Feb 17, 2011

Cuisenaire Rods

After being away from school for the last 3 and a half days I went back to work. It was so nice to see the kids. I got cards and hugs as they entered the classroom. It was a lovely welcome first thing in the morning. 
I don't know if any of you use Cuisenaire Rods as a manipulative but I do. I love them and can't say enough good things about this tool to help kids understand number. A friend gave me a great website that can be used on your Smartboard or as a center. I've added the link to the Math Playground site so you can check it out. 
I like this tool because students can't count each individual block instead they need to compare them to each other in order to figure out which color represents what number. I find myself doing the same thing. The students do a lot of playing with the blocks and come to understand and put numbers to the colors. The rods are a fantastic tool to help build relationships between numbers and see addition and subtraction comparisons. Here are a couple pictures of what students have done. The rods can be used to measure with, do multiplication, division and fractions. They can be used in all grade levels as well.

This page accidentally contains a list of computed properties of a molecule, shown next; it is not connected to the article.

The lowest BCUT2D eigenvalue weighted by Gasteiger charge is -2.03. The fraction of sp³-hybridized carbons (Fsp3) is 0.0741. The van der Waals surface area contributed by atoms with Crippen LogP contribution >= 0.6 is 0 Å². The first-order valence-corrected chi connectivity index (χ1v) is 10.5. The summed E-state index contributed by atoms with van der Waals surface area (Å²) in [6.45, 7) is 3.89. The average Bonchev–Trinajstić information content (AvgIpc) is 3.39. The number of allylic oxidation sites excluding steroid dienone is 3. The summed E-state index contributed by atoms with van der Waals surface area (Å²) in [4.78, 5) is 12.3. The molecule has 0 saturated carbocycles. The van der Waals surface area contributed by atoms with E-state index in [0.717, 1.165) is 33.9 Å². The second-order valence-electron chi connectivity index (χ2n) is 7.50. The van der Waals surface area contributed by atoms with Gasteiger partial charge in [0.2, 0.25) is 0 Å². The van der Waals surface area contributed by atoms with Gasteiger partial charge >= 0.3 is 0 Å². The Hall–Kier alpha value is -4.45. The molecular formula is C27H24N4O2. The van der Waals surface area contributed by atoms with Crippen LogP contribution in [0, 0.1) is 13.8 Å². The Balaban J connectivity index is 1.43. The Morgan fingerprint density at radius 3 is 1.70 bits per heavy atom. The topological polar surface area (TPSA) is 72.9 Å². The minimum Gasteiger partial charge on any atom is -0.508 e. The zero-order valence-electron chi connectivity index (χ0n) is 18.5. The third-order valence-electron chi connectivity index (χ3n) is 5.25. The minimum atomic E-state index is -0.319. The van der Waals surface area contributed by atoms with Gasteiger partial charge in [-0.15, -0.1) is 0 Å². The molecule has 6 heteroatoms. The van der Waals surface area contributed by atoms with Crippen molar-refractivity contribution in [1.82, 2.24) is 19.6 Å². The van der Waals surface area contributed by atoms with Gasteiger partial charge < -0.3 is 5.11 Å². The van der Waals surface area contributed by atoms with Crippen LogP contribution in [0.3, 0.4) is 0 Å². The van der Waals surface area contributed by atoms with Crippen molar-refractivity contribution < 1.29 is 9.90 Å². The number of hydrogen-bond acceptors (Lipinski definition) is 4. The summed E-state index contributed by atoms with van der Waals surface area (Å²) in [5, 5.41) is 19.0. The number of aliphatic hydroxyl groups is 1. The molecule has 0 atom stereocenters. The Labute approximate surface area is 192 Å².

Here's a video of a student explaining his solution to a problem with the rods. 
I will post more in the coming days as the students work with them. 
Have a Great Long Weekend and a Happy Family Day

1 comment:

  1. I love Cuisenaire rods too! Actually, they are the only manipulatives I remember from my school days growing up in Montreal.

    Love to see the work your students are doing with them. I really like the equality statements that your students have made using letters to represent the colours.

    I agree that they are a good model where students do not become distracted by counting the number of smaller pieces that make up the larger piece. I have seen this happen with base ten blocks where some students don't ever subitize the rod values because they keep counting. It is a good introduction to referents and benchmark values but it also lends itself to an open number line because there are no markings.

    Thanks for sharing :-)


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